Experiential learning is the cornerstone of social work education and has been shown to be highly beneficial to students, especially with increased self-confidence in skills, interest in similar work post-graduation, cultural humility, application of theory to practice, problem solving skills, and critical thinking. Additionally, experiential learning opportunities support the nine competencies of social work education and provides students with an opportunity to try out their budding skills with the guidance and supervision of seasoned social workers. This paper discusses an innovative course project that allowed a group of social work students to engage in macro-level social work practice and grant writing with a rural Missouri county that struggles with high poverty rates, health disparities, and the digital divide. Additional topics discussed are the benefits to the community, students, and agency partners; increased interest in macro-level social work; dedication to rural practice; and the overall evaluation of the project.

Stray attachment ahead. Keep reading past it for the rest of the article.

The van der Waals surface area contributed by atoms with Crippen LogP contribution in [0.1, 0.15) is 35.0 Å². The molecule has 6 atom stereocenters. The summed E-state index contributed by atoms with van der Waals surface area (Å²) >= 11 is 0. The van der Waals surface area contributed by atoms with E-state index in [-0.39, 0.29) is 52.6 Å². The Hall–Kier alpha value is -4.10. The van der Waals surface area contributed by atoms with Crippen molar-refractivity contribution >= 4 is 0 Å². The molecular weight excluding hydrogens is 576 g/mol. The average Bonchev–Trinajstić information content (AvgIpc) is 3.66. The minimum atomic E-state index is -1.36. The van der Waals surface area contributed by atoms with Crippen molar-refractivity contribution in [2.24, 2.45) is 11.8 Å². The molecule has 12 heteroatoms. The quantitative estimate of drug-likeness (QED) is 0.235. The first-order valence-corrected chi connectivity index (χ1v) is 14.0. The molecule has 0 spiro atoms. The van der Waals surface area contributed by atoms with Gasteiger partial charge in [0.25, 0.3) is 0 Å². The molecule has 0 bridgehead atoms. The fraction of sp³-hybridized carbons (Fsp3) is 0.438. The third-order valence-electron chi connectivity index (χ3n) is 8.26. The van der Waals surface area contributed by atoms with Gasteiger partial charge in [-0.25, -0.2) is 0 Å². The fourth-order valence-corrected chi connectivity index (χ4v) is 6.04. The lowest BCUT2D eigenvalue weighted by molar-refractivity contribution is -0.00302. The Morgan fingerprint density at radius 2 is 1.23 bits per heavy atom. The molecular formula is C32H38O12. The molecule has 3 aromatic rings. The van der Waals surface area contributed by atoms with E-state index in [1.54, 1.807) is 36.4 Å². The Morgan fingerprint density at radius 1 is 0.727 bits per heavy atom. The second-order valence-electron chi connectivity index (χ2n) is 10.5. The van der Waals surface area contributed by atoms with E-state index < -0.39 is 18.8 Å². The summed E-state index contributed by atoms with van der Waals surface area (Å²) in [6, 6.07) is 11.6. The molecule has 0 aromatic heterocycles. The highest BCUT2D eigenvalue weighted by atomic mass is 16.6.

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Social Work Commons



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